Forgot your password?

"Perfect" Electron Roundness Bruises Supersymmetry 150

Posted by samzenpus
from the look-at-how-round-it-is-man dept.
astroengine writes "New measurements of the electron have confirmed, to the smallest precision attainable, that it has a perfect roundness. This may sounds nice for the little electron, but to one of the big physics theories beyond the standard model, it's very bad news. 'We know the Standard Model does not encompass everything,' said physicist David DeMille, of Yale University and the ACME collaboration, in a press release. 'Like our LHC colleagues, we're trying to see something in the lab that's different from what the Standard Model predicts.' Should supersymmetrical particles exist, they should have a measurable effect on the electron's dipole moment. But as ACME's precise measurements show, the electron still has zero dipole moment (as predicted by the standard model) and is likely very close to being perfectly round. Unfortunately for the theory of supersymmetry, this is yet another blow."
This discussion has been archived. No new comments can be posted.

"Perfect" Electron Roundness Bruises Supersymmetry

Comments Filter:
  • by EmperorOfCanada (1332175) on Friday December 20, 2013 @01:51AM (#45743509) Homepage
    I have been on the edge of my seat waiting for something genuinely new. Something like when people were discovering that atoms were made up of even tinier bits. Or that quantum was not just a mathematical nicety but way cooler. Each of these fairly "academic" discoveries then opened up whole new trains of thought that led to lasers, solid state electronics, nuclear reactors, etc.

    So what wonderful physics is hiding out there waiting to be discovered and open up a whole new world to us?

    Personally my biggest recent letdown were the FTL neutrinos that turned out to be bogus. I was genuinely hoping that something cool revealing itself. But alas. My favorite today is that entanglement and wormholes might have some relationship. Minimally that will result in some cool sci-fi if not actual science.

    Personally I don't mind if ultraspherical electrons shut down a bunch of pet theories. They didn't seem to be making much progress and thus the door has been opened to explore something new. Maybe there is some guy trying to get his doctorate showing that supersymmetry is a load of rubbish but hasn't been able to get much traction because the entire panel got their doctorates in supersymmetrical related ideas and in order to defend his thesis he has to first set fire to theirs.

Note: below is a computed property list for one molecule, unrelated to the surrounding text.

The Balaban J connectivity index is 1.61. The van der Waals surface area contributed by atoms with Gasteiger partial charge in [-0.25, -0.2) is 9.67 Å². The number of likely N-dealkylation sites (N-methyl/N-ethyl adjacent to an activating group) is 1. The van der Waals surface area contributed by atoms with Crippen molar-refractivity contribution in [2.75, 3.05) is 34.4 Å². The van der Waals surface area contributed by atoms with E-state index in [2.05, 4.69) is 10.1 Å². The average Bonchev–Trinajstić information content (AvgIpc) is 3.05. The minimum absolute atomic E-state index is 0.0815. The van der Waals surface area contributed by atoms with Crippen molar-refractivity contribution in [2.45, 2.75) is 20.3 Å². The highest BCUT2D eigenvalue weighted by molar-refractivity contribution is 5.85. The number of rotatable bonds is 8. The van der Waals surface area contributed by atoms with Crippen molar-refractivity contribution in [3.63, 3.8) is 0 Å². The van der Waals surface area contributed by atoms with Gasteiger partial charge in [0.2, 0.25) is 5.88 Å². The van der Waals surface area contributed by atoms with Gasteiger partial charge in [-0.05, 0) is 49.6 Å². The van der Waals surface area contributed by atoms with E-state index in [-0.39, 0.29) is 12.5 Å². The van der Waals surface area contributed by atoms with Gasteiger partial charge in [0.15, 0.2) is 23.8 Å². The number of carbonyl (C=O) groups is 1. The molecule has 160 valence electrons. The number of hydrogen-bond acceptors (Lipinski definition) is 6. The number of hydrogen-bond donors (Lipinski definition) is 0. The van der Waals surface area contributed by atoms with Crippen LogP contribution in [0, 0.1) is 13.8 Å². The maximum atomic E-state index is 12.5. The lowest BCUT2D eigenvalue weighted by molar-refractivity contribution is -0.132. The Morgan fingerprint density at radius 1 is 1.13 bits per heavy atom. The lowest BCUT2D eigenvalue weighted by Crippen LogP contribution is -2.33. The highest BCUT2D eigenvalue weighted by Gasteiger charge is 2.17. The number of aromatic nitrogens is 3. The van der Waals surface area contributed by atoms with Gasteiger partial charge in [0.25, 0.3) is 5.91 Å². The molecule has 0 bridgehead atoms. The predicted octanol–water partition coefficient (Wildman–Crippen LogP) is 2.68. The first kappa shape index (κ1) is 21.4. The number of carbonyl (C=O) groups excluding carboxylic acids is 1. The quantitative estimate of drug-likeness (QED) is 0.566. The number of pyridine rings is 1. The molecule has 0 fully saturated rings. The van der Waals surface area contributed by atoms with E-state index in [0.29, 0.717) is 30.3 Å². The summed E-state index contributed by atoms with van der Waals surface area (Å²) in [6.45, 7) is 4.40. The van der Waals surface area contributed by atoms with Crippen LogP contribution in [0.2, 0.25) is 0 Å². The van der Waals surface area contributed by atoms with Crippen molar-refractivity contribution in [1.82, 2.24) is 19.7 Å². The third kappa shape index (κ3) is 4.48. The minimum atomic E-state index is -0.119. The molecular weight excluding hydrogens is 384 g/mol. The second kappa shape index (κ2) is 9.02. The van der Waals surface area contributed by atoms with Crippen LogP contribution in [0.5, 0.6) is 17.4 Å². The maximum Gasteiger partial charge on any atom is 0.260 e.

• by Greyfox (87712) on Friday December 20, 2013 @02:03AM (#45743549) Homepage Journal
    Every time I see a news item about supersymmetry, it always seems to be disproving it. Seems like the only thing the hypothesis has going for it is the universe would make a lot more elegantly designed if it was true. It seems like mostly wishful thinking to me.
  • by Anonymous Coward on Friday December 20, 2013 @02:26AM (#45743625)

    ... of models involving perfectly spherical atoms, nanoparticles, cows, planets, stars, etc, there is something ironic about an electron being too round.

  • by fatphil (181876) on Friday December 20, 2013 @05:38AM (#45744079) Homepage
    But the proponents of SuSy claim that their theories are elegant!

    Have you ever seen a Nima Arkani-Hamed talk? (there are some on youtube and elsewhere). Most annoying is that not only does he rant and rave about how wonderfully simple and elegant his supersymmetry is, but he decorates those claims with embellishments like "they must be true".

    Even more annoying is when a big potentially-confirming experiment is concluding, he's proud to say what result he expect that will confirm this theories, add that if he doesn't get them he'll scrap his theories, and then when the results don't confirm his theories, he shuts the fuck up briefly, and then resumes pushing the same old theories.

    If you want good science. Don't look in the direction of that branch of physics, you'll have more luck in psychotherapy, economics, or astrology.

% APL is a natural extension of assembler language programming; ...and is best for educational purposes. -- A. Perlis